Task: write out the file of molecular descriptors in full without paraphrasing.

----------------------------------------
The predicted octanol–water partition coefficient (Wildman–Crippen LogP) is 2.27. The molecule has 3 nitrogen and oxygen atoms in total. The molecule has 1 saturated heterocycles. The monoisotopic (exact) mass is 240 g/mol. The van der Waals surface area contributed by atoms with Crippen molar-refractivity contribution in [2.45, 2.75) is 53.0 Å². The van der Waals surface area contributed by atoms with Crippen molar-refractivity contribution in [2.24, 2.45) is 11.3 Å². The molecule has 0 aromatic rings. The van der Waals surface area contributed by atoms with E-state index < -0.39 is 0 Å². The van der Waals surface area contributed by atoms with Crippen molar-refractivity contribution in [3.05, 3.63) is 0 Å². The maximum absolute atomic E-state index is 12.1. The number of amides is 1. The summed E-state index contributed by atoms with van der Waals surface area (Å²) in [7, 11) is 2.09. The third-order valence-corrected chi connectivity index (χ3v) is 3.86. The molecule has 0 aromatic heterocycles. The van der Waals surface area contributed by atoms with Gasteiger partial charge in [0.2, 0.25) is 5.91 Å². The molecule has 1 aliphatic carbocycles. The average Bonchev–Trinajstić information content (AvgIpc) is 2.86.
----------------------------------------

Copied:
The predicted octanol–water partition coefficient (Wildman–Crippen LogP) is 2.27. The molecule has 3 nitrogen and oxygen atoms in total. The molecule has 1 saturated heterocycles. The monoisotopic (exact) mass is 240 g/mol. The van der Waals surface area contributed by atoms with Crippen molar-refractivity contribution in [2.45, 2.75) is 53.0 Å². The van der Waals surface area contributed by atoms with Crippen molar-refractivity contribution in [2.24, 2.45) is 11.3 Å². The molecule has 0 aromatic rings. The van der Waals surface area contributed by atoms with E-state index < -0.39 is 0 Å². The van der Waals surface area contributed by atoms with Crippen molar-refractivity contribution in [3.05, 3.63) is 0 Å². The maximum absolute atomic E-state index is 12.1. The number of amides is 1. The summed E-state index contributed by atoms with van der Waals surface area (Å²) in [7, 11) is 2.09. The third-order valence-corrected chi connectivity index (χ3v) is 3.86. The molecule has 0 aromatic heterocycles. The van der Waals surface area contributed by atoms with Gasteiger partial charge in [0.2, 0.25) is 5.91 Å². The molecule has 1 aliphatic carbocycles. The average Bonchev–Trinajstić information content (AvgIpc) is 2.86.